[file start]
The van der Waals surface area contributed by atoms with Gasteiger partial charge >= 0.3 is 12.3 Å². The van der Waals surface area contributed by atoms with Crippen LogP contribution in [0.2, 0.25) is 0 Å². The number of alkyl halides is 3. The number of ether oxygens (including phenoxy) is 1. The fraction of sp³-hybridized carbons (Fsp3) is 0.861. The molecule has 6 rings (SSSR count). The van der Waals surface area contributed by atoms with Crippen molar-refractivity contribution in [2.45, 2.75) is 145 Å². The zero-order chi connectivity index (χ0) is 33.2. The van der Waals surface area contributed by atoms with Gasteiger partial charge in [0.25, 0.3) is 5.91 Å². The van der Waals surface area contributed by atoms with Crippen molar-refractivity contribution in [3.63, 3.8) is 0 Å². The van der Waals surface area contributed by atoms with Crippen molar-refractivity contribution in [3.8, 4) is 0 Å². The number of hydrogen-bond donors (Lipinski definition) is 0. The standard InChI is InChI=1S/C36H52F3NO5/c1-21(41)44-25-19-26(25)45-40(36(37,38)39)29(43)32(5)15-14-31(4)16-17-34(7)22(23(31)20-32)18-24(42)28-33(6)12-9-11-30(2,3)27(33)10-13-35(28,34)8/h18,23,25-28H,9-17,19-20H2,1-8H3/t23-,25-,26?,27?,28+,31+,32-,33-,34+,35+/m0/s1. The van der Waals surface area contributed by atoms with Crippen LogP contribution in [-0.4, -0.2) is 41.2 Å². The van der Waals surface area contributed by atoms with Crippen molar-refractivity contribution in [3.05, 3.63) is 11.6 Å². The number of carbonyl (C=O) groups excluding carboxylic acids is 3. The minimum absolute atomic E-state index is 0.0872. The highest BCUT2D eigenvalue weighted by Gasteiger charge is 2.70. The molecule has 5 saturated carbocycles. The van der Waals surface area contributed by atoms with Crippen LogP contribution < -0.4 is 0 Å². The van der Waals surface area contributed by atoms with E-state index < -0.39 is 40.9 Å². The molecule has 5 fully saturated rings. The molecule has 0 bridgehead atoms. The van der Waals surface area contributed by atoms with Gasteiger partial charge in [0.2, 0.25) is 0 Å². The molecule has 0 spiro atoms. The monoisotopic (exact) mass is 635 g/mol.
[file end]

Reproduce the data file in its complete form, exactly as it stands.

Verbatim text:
The van der Waals surface area contributed by atoms with Gasteiger partial charge >= 0.3 is 12.3 Å². The van der Waals surface area contributed by atoms with Crippen LogP contribution in [0.2, 0.25) is 0 Å². The number of alkyl halides is 3. The number of ether oxygens (including phenoxy) is 1. The fraction of sp³-hybridized carbons (Fsp3) is 0.861. The molecule has 6 rings (SSSR count). The van der Waals surface area contributed by atoms with Crippen molar-refractivity contribution in [2.45, 2.75) is 145 Å². The zero-order chi connectivity index (χ0) is 33.2. The van der Waals surface area contributed by atoms with Gasteiger partial charge in [0.25, 0.3) is 5.91 Å². The van der Waals surface area contributed by atoms with Crippen molar-refractivity contribution in [3.63, 3.8) is 0 Å². The van der Waals surface area contributed by atoms with Crippen molar-refractivity contribution in [3.8, 4) is 0 Å². The number of hydrogen-bond donors (Lipinski definition) is 0. The standard InChI is InChI=1S/C36H52F3NO5/c1-21(41)44-25-19-26(25)45-40(36(37,38)39)29(43)32(5)15-14-31(4)16-17-34(7)22(23(31)20-32)18-24(42)28-33(6)12-9-11-30(2,3)27(33)10-13-35(28,34)8/h18,23,25-28H,9-17,19-20H2,1-8H3/t23-,25-,26?,27?,28+,31+,32-,33-,34+,35+/m0/s1. The van der Waals surface area contributed by atoms with Crippen LogP contribution in [-0.4, -0.2) is 41.2 Å². The van der Waals surface area contributed by atoms with Crippen molar-refractivity contribution in [3.05, 3.63) is 11.6 Å². The number of carbonyl (C=O) groups excluding carboxylic acids is 3. The minimum absolute atomic E-state index is 0.0872. The highest BCUT2D eigenvalue weighted by Gasteiger charge is 2.70. The molecule has 5 saturated carbocycles. The van der Waals surface area contributed by atoms with Crippen LogP contribution < -0.4 is 0 Å². The van der Waals surface area contributed by atoms with E-state index < -0.39 is 40.9 Å². The molecule has 5 fully saturated rings. The molecule has 0 bridgehead atoms. The van der Waals surface area contributed by atoms with Gasteiger partial charge in [0.2, 0.25) is 0 Å². The molecule has 0 spiro atoms. The monoisotopic (exact) mass is 635 g/mol.